SALT LAKE CITY — Following a trend that's seen credit cards, concert tickets, transit passes, airline tickets and more making the migration from traditional leather wallets to the modern smartphone, a Utah lawmaker wants to pave the way for one of the most ubiquitous personal documents — the driver's license — to follow the same path.
Sen. Lincoln Fillmore, R-South Jordan, said his SB100, if passed, would start the process of vetting ideas and identifying a provider for a digital version of Utah drivers' licenses.
Fillmore said the effort was seeded by feedback he's received from constituents, noting that while the technology is new, some other states are working toward implementing digital license programs.
"We're helped out because some other states have cracked the ice on this," he said.
Right now, Louisiana is the only state that has adopted an opt-in digital driver's license, and Iowa is in a digital license beta test with a statewide rollout expected later this year. In addition, a handful of other states have launched pilot programs aimed at vetting a digital license system.
While there are a few variations in approach, digital licenses essentially transfer the data typically found on a state-issued driver's license — photo, name, date of birth, height, weight, current address, etc. — into a digital document that is stored on a smartphone.
There are also a couple of options for "no touch" sharing of information. One is simply visual and the other requires a digital transfer that takes place via a unique and secured link, created by the license holder, that can be shared with a relevant party, like a store clerk or law enforcement officer through a scan by another phone or mobile device.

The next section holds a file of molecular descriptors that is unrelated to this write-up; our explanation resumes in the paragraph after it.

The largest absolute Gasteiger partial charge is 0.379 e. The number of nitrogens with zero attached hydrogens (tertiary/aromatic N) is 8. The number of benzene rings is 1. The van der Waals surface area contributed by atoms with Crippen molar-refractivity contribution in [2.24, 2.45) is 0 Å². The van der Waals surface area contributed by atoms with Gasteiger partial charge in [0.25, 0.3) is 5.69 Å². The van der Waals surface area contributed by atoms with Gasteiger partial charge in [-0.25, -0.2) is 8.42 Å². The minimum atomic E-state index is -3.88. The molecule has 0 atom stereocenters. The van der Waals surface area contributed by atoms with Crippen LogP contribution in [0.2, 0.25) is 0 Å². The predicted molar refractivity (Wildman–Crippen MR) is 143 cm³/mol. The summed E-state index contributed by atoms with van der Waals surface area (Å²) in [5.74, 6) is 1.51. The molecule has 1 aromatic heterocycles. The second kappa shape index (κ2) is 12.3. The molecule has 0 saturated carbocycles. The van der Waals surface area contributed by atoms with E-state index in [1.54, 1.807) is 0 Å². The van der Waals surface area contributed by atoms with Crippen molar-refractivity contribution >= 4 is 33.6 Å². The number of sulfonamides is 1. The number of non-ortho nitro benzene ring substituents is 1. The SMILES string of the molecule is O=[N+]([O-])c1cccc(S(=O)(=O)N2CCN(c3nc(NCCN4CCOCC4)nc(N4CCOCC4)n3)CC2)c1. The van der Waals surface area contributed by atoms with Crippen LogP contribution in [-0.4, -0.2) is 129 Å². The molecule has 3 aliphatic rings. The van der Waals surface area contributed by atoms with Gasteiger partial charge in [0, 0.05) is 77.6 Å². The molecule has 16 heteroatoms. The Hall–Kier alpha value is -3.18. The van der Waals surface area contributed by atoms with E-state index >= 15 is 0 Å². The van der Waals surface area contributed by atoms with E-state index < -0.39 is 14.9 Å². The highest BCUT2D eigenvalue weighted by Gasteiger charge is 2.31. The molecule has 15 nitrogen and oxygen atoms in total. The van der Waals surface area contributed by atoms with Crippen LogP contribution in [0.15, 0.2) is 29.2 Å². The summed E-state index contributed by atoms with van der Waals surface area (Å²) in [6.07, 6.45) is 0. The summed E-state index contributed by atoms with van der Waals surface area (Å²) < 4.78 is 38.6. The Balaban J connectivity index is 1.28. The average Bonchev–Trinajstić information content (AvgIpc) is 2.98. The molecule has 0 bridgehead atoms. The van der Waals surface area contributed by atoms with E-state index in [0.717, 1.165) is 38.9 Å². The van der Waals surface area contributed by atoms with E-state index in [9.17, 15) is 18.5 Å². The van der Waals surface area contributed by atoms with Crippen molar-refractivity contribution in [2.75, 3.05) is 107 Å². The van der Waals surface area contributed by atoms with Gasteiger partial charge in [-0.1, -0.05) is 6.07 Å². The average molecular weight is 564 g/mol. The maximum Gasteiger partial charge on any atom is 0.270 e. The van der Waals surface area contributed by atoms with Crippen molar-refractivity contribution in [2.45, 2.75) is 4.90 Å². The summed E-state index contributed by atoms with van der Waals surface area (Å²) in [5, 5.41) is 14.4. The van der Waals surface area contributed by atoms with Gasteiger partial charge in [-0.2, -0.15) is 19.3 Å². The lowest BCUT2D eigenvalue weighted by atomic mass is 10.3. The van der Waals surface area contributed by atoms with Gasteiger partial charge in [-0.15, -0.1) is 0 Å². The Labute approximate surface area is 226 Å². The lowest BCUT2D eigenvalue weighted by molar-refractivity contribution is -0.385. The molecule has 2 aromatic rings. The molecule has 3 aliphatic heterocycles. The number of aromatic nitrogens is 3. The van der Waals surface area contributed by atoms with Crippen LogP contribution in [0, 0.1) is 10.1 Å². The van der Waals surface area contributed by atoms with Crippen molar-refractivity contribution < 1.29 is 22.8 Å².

To keep that data secure, biometric and password lockouts, encryption and access permission levels controlled by the license holder could all be part of the equation.
A Baton Rouge-based software development firm, Envoc, helped develop and launch the Louisiana digital drivers' licenses. Envoc co-founder and CEO Calvin Fabre said it took about two years to get the digital license app LA Wallet ready for a statewide rollout. The effort was coordinated with multiple entities to ensure both a secure digital document and one that would be convenient and practical for users.
"This project started off on a very good basis with all the relevant agencies in the same room talking to each other," Fabre said. "Each entity had its own set of concerns and questions, so by getting their input early … we avoided later surprises that could have slowed down the process."
A driver's license stored in LA Wallet has simple visual cues to help make it easy to use for both the licensee and those who may need to verify the holder's age, for validity of driving privilege. In LA Wallet, license holders under 21 have their license image appear vertically, along with a bright and easy to read "under 21" message, while those who are older have their licenses appear horizontally with a similarly easy to read "over 21" message.